The AERB hasn’t installed radiation monitors at all major ports and airports. It refuses to monitor radioactive waste-dumping at Alang, the world’s ship-breaking capital, itself a big disaster. Now it wants to transfer its responsibility for handling radioactive waste to scrap dealers, whom it proposes to train.

So when Minister of State Prithviraj Chauhan claims the AERB is highly efficient and can account for “every gramme” of radioactive material in India, and hence that the Delhi cobalt-60 was illegally imported, he talks through his hat.

The AERB’s failure has allowed metallic products recycled in India to be extensively contaminated with radioactivity. Many countries have recently refused shipments of Indian-made steel after they were found contaminated, including 67 shipments to the US since 2003.

Shockingly, the controversial nuclear liability Bill solely empowers this very AERB to declare whether or not a nuclear mishap has happened, for which the public may be compensated.

The AERB must be made answerable or, better, replaced with a competent and independent agency accountable to Parliament, the public and the Right to Information Act. It should strictly license all nuclear- and radiation-related activities and establishments for safety; monitor their radioactive material stocks, safety practices and precautionary approaches; and must secure the safe disposal of radioisotopes.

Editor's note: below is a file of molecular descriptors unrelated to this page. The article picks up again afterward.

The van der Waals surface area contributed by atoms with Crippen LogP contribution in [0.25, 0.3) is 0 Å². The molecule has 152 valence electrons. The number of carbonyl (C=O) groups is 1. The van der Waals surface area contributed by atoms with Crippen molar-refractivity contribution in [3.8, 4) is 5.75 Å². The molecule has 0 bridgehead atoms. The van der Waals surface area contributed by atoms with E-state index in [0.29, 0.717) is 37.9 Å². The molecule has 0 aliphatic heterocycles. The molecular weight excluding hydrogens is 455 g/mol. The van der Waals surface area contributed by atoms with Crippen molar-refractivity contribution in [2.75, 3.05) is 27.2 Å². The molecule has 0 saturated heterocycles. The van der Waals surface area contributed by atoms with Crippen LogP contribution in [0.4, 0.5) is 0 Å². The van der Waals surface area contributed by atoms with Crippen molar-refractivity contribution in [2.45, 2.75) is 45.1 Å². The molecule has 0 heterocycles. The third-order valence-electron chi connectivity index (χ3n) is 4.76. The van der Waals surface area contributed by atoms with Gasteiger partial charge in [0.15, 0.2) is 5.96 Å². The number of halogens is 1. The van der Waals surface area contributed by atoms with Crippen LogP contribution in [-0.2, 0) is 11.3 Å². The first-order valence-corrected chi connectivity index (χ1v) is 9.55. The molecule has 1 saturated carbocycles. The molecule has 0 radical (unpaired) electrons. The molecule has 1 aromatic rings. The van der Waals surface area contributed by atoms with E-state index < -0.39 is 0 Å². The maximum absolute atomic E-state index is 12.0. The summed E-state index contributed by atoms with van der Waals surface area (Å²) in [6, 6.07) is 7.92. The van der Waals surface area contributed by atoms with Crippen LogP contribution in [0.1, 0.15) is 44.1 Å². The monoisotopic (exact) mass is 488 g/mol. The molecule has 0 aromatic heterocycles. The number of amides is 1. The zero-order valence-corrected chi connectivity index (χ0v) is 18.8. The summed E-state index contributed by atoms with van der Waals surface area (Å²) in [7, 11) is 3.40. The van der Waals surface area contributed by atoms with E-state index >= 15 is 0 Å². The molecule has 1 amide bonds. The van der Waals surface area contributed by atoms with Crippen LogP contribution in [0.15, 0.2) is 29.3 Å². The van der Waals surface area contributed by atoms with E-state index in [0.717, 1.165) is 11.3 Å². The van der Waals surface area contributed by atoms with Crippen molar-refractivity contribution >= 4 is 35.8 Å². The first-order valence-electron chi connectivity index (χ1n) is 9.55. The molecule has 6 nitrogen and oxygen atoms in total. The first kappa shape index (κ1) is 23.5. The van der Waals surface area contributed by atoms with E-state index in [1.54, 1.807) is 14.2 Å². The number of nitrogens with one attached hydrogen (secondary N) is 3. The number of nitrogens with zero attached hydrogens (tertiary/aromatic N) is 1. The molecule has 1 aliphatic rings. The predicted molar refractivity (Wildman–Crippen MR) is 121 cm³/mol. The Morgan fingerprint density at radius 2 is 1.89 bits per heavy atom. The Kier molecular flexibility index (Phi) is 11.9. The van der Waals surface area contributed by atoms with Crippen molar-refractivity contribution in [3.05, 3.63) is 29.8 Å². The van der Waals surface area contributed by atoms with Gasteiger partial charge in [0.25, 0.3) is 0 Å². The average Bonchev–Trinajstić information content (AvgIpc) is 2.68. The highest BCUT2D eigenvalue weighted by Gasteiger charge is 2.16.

The only way to ensure that the agency does its job is to make it accountable to Parliamentary and public oversight-beginning now. Or else, we’ll have more radiation disasters on a horrendous scale.

The writer, a former newspaper editor, is a researcher and peace and human-rights activist based in Delhi. Email: